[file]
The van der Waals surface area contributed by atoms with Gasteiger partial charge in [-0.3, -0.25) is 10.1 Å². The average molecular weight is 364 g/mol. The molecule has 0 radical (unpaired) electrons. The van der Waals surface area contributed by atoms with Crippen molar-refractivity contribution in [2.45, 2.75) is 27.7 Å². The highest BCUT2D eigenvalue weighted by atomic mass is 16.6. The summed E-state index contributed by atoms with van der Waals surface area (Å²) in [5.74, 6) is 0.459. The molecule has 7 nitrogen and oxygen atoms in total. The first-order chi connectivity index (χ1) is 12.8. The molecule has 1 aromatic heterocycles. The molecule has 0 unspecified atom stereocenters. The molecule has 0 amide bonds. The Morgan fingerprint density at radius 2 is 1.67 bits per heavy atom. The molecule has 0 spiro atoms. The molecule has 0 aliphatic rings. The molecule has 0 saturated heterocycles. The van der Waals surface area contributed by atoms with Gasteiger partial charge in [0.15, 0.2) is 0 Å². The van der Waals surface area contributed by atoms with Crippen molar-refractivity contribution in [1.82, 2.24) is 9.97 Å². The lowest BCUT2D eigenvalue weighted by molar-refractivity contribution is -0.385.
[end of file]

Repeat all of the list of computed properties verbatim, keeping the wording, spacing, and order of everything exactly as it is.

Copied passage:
The van der Waals surface area contributed by atoms with Gasteiger partial charge in [-0.3, -0.25) is 10.1 Å². The average molecular weight is 364 g/mol. The molecule has 0 radical (unpaired) electrons. The van der Waals surface area contributed by atoms with Crippen molar-refractivity contribution in [2.45, 2.75) is 27.7 Å². The highest BCUT2D eigenvalue weighted by atomic mass is 16.6. The summed E-state index contributed by atoms with van der Waals surface area (Å²) in [5.74, 6) is 0.459. The molecule has 7 nitrogen and oxygen atoms in total. The first-order chi connectivity index (χ1) is 12.8. The molecule has 1 aromatic heterocycles. The molecule has 0 unspecified atom stereocenters. The molecule has 0 amide bonds. The Morgan fingerprint density at radius 2 is 1.67 bits per heavy atom. The molecule has 0 spiro atoms. The molecule has 0 aliphatic rings. The molecule has 0 saturated heterocycles. The van der Waals surface area contributed by atoms with Gasteiger partial charge in [0.15, 0.2) is 0 Å². The van der Waals surface area contributed by atoms with Crippen molar-refractivity contribution in [1.82, 2.24) is 9.97 Å². The lowest BCUT2D eigenvalue weighted by molar-refractivity contribution is -0.385.